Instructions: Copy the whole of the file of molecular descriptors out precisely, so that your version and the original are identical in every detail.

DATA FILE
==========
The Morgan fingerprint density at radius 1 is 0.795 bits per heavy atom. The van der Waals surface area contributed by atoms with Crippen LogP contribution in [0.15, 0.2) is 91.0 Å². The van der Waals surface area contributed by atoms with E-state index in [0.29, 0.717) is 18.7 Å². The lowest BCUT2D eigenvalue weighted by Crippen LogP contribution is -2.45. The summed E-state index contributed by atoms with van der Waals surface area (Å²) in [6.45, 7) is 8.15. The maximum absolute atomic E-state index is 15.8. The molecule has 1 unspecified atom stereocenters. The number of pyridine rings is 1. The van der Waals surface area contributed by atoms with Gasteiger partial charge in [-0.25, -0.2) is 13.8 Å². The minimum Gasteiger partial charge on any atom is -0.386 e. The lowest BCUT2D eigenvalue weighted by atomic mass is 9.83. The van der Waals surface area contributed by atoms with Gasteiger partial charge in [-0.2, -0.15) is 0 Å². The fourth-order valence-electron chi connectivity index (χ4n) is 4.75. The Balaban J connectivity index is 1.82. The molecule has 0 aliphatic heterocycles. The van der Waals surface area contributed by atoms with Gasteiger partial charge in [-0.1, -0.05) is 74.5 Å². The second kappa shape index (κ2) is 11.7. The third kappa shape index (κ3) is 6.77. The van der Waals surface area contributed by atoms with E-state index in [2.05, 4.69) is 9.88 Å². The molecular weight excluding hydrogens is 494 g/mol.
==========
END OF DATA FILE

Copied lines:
The Morgan fingerprint density at radius 1 is 0.795 bits per heavy atom. The van der Waals surface area contributed by atoms with Crippen LogP contribution in [0.15, 0.2) is 91.0 Å². The van der Waals surface area contributed by atoms with E-state index in [0.29, 0.717) is 18.7 Å². The lowest BCUT2D eigenvalue weighted by Crippen LogP contribution is -2.45. The summed E-state index contributed by atoms with van der Waals surface area (Å²) in [6.45, 7) is 8.15. The maximum absolute atomic E-state index is 15.8. The molecule has 1 unspecified atom stereocenters. The number of pyridine rings is 1. The van der Waals surface area contributed by atoms with Gasteiger partial charge in [-0.25, -0.2) is 13.8 Å². The minimum Gasteiger partial charge on any atom is -0.386 e. The lowest BCUT2D eigenvalue weighted by atomic mass is 9.83. The van der Waals surface area contributed by atoms with Gasteiger partial charge in [-0.2, -0.15) is 0 Å². The fourth-order valence-electron chi connectivity index (χ4n) is 4.75. The Balaban J connectivity index is 1.82. The molecule has 0 aliphatic heterocycles. The van der Waals surface area contributed by atoms with Gasteiger partial charge in [-0.1, -0.05) is 74.5 Å². The second kappa shape index (κ2) is 11.7. The third kappa shape index (κ3) is 6.77. The van der Waals surface area contributed by atoms with E-state index in [2.05, 4.69) is 9.88 Å². The molecular weight excluding hydrogens is 494 g/mol.